App serves up Midlands food and drink deals

jwilkinson@thestate.comApril 13, 2013 

— Jason Rikard and Jonathan Mayhak love dishing up daily specials, but they aren’t in the restaurant business.

The two Lexington natives and USC grads have cooked up a new smartphone application to let folks know about food and drink deals in the Capital City.

Called grubbly.com, the download gives you the lowdown on cheap eats and drinks at locally owned restaurants and bars, mostly in Five Points and the Vista.

“You can find all this information on the Internet,” Rikard said.

“But it’s not all in one place,” said Mayhak

“So we thought, ‘Why don’t we make this easier?’” Rikard said.

If the two tend to finish each other’s sentences, it’s no wonder: They went to Lexington’s White Knoll High School at the same time. They both studied computer programming at USC. They even were in a local Ska band called Maladroit.

“We’ve lived a lot of life together,” Rikard said.

The 25-year-olds (although Rikard prefers his age be listed as 25½) were even married recently, although not to each other.

“Please put that in the paper,” they said in tandem.

Rikard develops software for Clemson University. Mayhak is working on an iPad educational platform for home schoolers by Atlanta startup Dew Learning.

The two launched the grubbly.com app for iPhone in February as kind of a lark. And they are working out a few kinks in the Android version before publicizing it.

The two received advice from USC’s Center for Entrepreneurial and Technological Innovation, which assists recent graduates in getting businesses off the ground.

Essentially, the app lists specials by day of the week, rather than being a medium for coupons like sites such as Groupon or creating the specials itself. Tapping “Monday” will give you daily specials around town for Monday, “Tuesday” for Tuesday, etc.

“Restaurants already do specials,” Mayhak said. “We just help with that.”

But it certainly isn’t a comprehensive list. Mayhak and Rikard list only the bars and restaurants they particularly like or which strike their fancy, like The Whig on Gervais Street or Village Idiot in Five Points. There are even some fine-dining restaurants, like the new Oak Table, on Main Street.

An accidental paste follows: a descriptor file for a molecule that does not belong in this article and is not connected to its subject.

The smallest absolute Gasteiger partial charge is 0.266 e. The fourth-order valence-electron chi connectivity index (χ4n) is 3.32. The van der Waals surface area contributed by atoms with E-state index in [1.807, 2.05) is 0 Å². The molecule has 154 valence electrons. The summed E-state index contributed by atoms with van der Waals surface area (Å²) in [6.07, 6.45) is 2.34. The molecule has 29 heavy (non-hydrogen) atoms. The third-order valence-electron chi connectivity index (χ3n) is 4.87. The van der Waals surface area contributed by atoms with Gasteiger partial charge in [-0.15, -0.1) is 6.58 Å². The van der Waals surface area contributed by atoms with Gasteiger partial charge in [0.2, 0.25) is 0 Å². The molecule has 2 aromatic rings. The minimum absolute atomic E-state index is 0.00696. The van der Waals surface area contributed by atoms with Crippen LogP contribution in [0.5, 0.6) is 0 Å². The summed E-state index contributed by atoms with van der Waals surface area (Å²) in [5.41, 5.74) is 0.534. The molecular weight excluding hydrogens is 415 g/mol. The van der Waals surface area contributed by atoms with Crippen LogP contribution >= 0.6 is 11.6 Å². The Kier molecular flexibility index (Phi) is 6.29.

“We’re more focused on local businesses, not the chains,” Rikard said.

Sometimes, as was the case with Village Idiot, a Five Points pizza institution, the owners don’t even know they are being included. But they like it.

“Innovation like this (and other technological marketing trends) keeps us relevant,” said Village Idiot owner Kelly Glynn. “It keeps us on people’s minds.”

App marketing is even more important given that a big chunk of Glynn’s demographic — college students and graduate hipsters — are more tuned into electronic marketing.

“I do one direct mail piece and that’s it,” said Glynn, who noted that 75 percent of her business is driven by daily specials.

For the moment, grubbly.com is not a money-maker. Mayhak and Rikard glean specials from the Internet or by personal experience. They often just snap pictures of specials boards with their iPhones to be logged in later.

“We go out a lot,” Rikard said.

The app is more of a showpiece for their freelance programming startup Apparctica, they said. And perhaps, once the two can figure out a way to quantify how much traffic they are driving to restaurants (without the use of coupons), they can institute a small monthly fee.

In the meantime, they are kicking around ways to build grubbly by communicating such things as the vibe of the room, the character of the clientele, the décor, the architecture – taking it to the next level.

“Information about how cool it looks and the people who are there,” said Mayhak.

“Not just an aggregate of information,” Rikard said.

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